Eat a Food Rainbow
Do you know a red fruit? Do you know a yellow fruit? There are a lot of colors of fruits.
Do you know a green vegetable? Vegetables are sometimes called veggies. Do you know an orange veggie? There are a lot of colors of veggies.
Kids need to eat a lot of colors of fruits and veggies every day. Eating fruits and veggies with a lot of colors helps you grow and stay well.
Red fruits and veggies help keep your heart strong.
Orange fruits and veggies help keep your eyes healthy.
Yellow fruits and veggies help keep you from getting sick.
Green fruits and veggies help make your bones and teeth strong
Blue and purple fruits and veggies help your memory.
Here is a food game to play. It is called the Food Rainbow Game. This food game helps you eat a lot of fruits and veggies. Eating fruits and veggies of many colors helps you stay healthy and strong.
How to Play the Food Rainbow Game
Draw a picture of a rainbow.
1) Do you know what a rainbow looks like? Ask your mom or dad to help you draw a rainbow.
2) Use crayons or markers to draw your rainbow. A rainbow has all these colors.
Take your rainbow picture to the table when you eat.
3) Look at your plate. Do you see any fruit on your plate? What color is the fruit? Put an X in the fruit color on your rainbow picture.
4) Look at your plate. Do you see any veggies on your plate? What color is the veggie? Put an X in the veggie color on your rainbow picture.
5) Put your rainbow picture in a safe, clean place. Take your picture to the table each time you eat.
Are there a lot of Xs in your rainbow? Good job!
Eat a lot of fruit and vegetable colors every day! Eat red, green, yellow, orange, and purple fruits and veggies. Eating colorful fruits and vegetables is good for your body and mind. Ask your mom and dad what fruits and veggies you might like.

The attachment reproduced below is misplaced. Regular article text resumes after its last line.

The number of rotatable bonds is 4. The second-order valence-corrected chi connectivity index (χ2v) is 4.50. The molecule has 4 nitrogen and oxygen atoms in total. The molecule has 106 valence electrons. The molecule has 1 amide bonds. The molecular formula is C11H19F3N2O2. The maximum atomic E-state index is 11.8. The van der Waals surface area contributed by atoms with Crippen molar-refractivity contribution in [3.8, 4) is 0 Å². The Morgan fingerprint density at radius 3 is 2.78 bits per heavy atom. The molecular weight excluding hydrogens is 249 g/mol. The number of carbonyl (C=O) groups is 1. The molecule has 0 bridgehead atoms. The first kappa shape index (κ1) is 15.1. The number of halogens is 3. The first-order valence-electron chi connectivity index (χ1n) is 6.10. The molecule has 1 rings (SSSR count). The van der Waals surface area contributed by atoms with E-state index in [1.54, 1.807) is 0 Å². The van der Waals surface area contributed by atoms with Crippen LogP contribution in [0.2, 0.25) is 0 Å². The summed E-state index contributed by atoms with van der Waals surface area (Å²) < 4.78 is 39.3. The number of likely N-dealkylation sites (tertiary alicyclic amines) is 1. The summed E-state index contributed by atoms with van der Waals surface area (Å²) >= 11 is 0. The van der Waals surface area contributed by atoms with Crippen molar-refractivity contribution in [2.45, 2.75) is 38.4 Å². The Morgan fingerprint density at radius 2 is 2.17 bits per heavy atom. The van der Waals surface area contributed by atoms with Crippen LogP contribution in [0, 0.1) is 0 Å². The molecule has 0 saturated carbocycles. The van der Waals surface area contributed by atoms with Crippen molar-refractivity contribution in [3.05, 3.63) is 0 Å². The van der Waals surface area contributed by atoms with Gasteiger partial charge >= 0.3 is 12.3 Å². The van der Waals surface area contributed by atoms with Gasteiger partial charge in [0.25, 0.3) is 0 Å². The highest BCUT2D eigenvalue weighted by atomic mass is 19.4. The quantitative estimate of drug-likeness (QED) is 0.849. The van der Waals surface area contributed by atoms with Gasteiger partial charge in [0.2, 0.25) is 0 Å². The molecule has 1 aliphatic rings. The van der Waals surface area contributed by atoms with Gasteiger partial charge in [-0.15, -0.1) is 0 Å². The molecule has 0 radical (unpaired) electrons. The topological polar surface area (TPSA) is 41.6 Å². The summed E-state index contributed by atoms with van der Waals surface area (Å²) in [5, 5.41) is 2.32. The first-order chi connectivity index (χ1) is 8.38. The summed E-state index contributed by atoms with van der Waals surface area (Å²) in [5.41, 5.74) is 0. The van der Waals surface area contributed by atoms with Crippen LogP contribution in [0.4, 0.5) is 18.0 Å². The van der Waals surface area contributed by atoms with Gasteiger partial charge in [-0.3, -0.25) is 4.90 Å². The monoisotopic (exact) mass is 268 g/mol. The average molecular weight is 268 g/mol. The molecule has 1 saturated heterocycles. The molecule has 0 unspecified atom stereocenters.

This game is appropriate for 3- to 7-year-olds. Good health guidelines recommend that everyone -- kids and parents -- eat fruits and vegetables each day. The compounds that make fruits and vegetables good for the body are often what give them their color, too. So when you eat many colors, you're making sure you get a variety of nutrients. And because the body can't store some of these nutrients, you need to eat foods that contain them every day to protect your health.
As the parent, food-shopper, and cook, it's up to you to make fruits and vegetables available and appealing to your child. Helping them to create and remembering to play the Food Rainbow Game is a big step toward building their enthusiasm for fruits and veggies.
Here are other things you can do to make eating fruits and vegetables routine in your home.
- Offer fruits or vegetables at every meal.
- Make 1/2 of your servings at lunch and dinner vegetables and fruit. (Another 1/4 should be whole grains, and the last 1/4 protein.)
- Serve your child small portions of fruits and vegetables. She can always ask for more.
- Take advantage of produce in season, but don't overlook frozen fruits and vegetables (with no sauce are likely to be healthiest), and canned goods without added salt or sugar (like fruit labeled "in its own juice"). Convenience is a huge motivator.
- Make fruits and veggies easy to see and access at home. Put fruit in a bowl on the table. Cut and wash veggies and put them on a covered tray in the fridge.
- Go beyond the standard red apple, green pear, and purple grape. Try kiwis, beets, mango, sweet red bell peppers, cucumber slices, and edamame.